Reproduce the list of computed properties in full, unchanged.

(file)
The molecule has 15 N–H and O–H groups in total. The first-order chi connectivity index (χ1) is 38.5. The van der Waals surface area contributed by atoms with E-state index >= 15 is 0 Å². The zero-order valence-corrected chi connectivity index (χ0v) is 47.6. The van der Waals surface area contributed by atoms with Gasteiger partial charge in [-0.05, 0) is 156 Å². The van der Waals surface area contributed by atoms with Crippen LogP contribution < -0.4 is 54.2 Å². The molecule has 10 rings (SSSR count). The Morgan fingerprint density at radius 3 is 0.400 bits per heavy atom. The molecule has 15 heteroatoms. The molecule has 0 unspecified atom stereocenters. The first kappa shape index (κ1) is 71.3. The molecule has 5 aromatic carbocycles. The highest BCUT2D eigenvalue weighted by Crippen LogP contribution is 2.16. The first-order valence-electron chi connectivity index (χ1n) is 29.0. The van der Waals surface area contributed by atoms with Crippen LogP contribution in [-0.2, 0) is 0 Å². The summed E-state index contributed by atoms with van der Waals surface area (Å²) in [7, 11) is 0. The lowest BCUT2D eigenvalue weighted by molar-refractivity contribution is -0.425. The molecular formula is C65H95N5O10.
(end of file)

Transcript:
The molecule has 15 N–H and O–H groups in total. The first-order chi connectivity index (χ1) is 38.5. The van der Waals surface area contributed by atoms with E-state index >= 15 is 0 Å². The zero-order valence-corrected chi connectivity index (χ0v) is 47.6. The van der Waals surface area contributed by atoms with Gasteiger partial charge in [-0.05, 0) is 156 Å². The van der Waals surface area contributed by atoms with Crippen LogP contribution < -0.4 is 54.2 Å². The molecule has 10 rings (SSSR count). The Morgan fingerprint density at radius 3 is 0.400 bits per heavy atom. The molecule has 15 heteroatoms. The molecule has 0 unspecified atom stereocenters. The first kappa shape index (κ1) is 71.3. The molecule has 5 aromatic carbocycles. The highest BCUT2D eigenvalue weighted by Crippen LogP contribution is 2.16. The first-order valence-electron chi connectivity index (χ1n) is 29.0. The van der Waals surface area contributed by atoms with Crippen LogP contribution in [-0.2, 0) is 0 Å². The summed E-state index contributed by atoms with van der Waals surface area (Å²) in [7, 11) is 0. The lowest BCUT2D eigenvalue weighted by molar-refractivity contribution is -0.425. The molecular formula is C65H95N5O10.